To explain the reference, “kasdo” is Pohnpeian for “movie.” And “kasdo en Philippine” is what they call Filipino soap opera sagas, which are very popular in Pohnpei.
But what, you may ask, does this have to do with me?
Answer: I’m going to the Philippines!
Actually, as I type I’m already halfway there. I’m writing from the Guam airport, which is easily the swankiest structure I’ve seen in a year. I’ve already had many adventures so far today, including leaving Pohnpei for the first time in a year and seeing/landing in Chuuk for the first time (the lagoon islands and Weno are quite lovely from the air), and eating Burger King (eh, not so impressive).
But why am I going to the Philippines? Shouldn’t I be in Pohnpei shaping young minds and interacting with my community?
Well, yes. Yes, I should be. And I will be doing so again in one week’s time, if all goes as planned. But the The Peace Corps is sending me to the Philippines.
For an eye exam and to renew my reading glasses’ prescription.
Yes, I’m flying many, many miles on the Peace Corps’ dime for an eye exam. And this is simply because my prescription is getting old and Pohnpei doesn’t have the technology to read, prescribe or treat my particular ocular malady.
The official term for what’s happening to me right now is a “medevac”—which is shorthand for a “Medical Evacuation.” Which clearly does not bring to mind a visit to the optometrist. But, as my wonderful and attentive PCMO explained to me, Peace Corps is responsible for my health during these two years. If I have a medical problem, they will treat it. And if that problem requires facilities or procedures not available to me at site, they will get me where I need to go so that we can resolve the problem. So, rather than conjuring up terrifying images of emergencies and life support, a medevac is basically just an extension of the really exceptional health care insurance that is the Peace Corps Medical Office.
So back to my kasdo en Philippine. The plan is this: I’ll be staying in Manila for a week because of flights. The only medical business I have to attend to are a visit to the optometrist and whatever necessary follow-up visits I might need. Other than that, I’ll be hanging out in my hotel, shopping in the malls, eating in the restaurants, and reading in the cafés & coffee shops. Which is what the characters in these films do, pretty much. (Expect not in the period-piece ones, obviously) So I’ll have a one-woman show, literally. A mini vacation with a medical overlay. Which is a really exciting surprise. (I say “surprise” because I found out two days ago that this was the plan.)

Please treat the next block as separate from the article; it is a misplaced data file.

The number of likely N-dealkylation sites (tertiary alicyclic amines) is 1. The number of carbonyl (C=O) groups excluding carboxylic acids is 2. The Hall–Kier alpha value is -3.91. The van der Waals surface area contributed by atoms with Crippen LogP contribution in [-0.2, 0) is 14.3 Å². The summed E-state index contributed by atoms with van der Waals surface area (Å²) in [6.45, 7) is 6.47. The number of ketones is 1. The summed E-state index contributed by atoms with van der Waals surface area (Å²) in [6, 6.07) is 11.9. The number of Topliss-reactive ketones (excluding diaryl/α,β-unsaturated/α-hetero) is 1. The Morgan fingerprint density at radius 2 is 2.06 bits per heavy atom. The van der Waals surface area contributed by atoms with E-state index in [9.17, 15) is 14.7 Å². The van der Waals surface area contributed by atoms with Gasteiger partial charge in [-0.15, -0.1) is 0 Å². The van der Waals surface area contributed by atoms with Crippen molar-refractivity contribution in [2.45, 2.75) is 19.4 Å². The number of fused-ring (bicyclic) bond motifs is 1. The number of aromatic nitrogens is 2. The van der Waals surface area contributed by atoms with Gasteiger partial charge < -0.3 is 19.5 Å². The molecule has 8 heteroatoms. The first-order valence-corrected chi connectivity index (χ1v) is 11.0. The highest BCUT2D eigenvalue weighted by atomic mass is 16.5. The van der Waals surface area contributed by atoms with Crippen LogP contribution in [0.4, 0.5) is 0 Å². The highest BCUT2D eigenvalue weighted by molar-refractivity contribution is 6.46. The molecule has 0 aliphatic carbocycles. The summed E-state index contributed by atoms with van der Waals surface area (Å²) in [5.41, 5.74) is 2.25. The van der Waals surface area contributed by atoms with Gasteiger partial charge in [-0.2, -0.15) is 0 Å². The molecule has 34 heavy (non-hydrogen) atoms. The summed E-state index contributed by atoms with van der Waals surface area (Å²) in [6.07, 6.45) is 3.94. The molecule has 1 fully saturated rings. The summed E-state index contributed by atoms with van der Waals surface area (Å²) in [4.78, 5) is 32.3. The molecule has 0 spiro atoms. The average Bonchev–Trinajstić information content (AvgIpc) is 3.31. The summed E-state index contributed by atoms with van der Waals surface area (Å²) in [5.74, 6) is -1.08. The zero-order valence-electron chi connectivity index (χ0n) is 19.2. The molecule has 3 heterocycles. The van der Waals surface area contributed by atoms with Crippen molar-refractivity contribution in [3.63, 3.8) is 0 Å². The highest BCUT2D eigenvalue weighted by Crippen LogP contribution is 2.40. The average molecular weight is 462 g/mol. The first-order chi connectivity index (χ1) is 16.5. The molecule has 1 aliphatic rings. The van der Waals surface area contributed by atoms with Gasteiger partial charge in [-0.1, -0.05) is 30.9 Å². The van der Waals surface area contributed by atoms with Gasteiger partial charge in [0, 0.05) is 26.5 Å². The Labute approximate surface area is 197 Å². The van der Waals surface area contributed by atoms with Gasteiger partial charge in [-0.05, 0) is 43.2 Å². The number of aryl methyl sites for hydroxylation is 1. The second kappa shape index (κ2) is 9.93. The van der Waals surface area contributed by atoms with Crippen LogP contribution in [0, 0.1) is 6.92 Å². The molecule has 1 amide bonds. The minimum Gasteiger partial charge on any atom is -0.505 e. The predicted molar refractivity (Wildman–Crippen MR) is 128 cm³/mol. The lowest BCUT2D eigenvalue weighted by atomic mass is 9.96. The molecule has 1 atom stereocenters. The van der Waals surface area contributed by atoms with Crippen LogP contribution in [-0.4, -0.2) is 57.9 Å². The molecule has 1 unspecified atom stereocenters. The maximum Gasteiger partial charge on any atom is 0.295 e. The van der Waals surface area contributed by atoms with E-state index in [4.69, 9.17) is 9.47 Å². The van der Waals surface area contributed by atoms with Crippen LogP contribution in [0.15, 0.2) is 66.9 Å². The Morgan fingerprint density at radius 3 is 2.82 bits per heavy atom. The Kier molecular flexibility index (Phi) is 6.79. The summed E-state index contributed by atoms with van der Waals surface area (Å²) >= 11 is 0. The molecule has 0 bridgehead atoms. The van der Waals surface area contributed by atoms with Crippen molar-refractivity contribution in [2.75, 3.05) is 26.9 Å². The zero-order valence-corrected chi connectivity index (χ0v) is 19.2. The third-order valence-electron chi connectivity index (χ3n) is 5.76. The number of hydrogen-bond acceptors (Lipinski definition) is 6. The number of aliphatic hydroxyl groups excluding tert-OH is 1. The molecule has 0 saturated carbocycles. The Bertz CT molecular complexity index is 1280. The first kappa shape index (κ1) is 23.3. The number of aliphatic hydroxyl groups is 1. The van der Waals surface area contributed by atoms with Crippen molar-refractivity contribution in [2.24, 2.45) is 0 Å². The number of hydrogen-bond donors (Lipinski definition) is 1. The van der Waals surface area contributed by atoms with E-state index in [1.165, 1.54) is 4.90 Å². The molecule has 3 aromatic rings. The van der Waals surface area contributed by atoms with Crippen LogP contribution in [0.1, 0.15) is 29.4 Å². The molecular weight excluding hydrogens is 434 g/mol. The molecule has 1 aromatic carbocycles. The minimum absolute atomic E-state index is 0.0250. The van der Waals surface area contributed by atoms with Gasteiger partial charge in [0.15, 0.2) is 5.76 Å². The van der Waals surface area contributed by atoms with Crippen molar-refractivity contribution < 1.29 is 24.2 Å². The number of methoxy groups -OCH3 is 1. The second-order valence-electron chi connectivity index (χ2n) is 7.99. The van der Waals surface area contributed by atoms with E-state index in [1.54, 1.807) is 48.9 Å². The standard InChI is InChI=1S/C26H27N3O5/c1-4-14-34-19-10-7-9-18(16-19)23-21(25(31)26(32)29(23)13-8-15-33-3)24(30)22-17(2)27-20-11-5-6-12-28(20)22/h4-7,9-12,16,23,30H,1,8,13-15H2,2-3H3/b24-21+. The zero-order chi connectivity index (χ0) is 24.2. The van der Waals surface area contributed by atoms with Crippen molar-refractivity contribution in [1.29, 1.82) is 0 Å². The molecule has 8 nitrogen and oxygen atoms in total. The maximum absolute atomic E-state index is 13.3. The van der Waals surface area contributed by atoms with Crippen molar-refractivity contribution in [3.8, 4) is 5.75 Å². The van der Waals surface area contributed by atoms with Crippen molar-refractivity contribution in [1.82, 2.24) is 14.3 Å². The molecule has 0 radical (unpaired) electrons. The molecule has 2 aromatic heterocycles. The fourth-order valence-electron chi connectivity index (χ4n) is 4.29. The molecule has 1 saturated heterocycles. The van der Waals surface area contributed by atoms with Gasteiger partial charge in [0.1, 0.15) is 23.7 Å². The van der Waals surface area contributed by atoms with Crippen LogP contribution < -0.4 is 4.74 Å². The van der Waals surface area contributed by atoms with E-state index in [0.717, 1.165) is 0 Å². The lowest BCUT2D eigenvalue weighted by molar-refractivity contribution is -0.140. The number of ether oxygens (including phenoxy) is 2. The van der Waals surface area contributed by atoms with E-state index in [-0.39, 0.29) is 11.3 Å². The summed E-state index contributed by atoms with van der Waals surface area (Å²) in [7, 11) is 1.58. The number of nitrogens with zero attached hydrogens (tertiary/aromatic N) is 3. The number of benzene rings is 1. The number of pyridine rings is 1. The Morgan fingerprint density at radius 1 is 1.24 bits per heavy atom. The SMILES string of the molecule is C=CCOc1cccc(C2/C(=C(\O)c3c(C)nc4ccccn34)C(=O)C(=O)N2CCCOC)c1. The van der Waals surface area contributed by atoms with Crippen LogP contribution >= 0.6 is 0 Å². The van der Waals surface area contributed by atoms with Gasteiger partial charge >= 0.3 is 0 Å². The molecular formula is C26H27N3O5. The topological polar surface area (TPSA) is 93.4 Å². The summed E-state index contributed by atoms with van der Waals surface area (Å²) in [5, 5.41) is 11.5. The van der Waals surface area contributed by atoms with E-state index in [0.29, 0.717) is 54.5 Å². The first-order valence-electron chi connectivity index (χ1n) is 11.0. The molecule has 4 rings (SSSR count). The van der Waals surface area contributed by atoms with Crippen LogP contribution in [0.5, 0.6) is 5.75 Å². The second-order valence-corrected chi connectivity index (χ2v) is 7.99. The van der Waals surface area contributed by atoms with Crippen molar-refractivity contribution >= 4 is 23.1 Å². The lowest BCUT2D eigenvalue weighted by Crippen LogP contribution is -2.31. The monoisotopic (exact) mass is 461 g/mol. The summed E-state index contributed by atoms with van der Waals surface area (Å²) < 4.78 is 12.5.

The only downside is that I will honestly miss my island, family and school. Yesterday was slightly crazy trying to plan for the week of my absence, but my coworkers and family members have all been nothing but obliging. As soon as everyone realized that no, I’m not horribly sick, they all god excited about my trip. I’ve gotten many bits of advice on what to buy, how not to get cheated, and how to stay safe. At least 5 times people have told me not to wear “jewels” and stick my hands out of car windows because thieves will chop off the bejeweled hand. If it’s a tall tale, it’s a powerful one here.
And speaking of hands, it is tradition here to shake hands with a person before they leave on a trip. So even a trip as short as this one looks to be, everyone I know gave me a strong handshake with earnest blessings for my journey. My American Dad will also be happy to hear that my Pohnpeian Dad gathered everyone around to bless my journey before I left the house. Although I don’t think he used the exact term “travelling mercies,” I’m sure that he meant it.
And my trip has been blessed already – due to a conference in Thailand, Bruce, our post’s fabulous AO (Administrative Officer), is on all my flights until Manila. So I’ve had a great travel buddy to help me navigate the various stop-overs and transfers that are part-and-parcel with travelling in the Pacific.
But now it looks like we’re boarding now. If I’m feeling up to it, I’ve got a nice information packet for my medevac. Guess what that’s stored in? You guessed it … a manila envelope!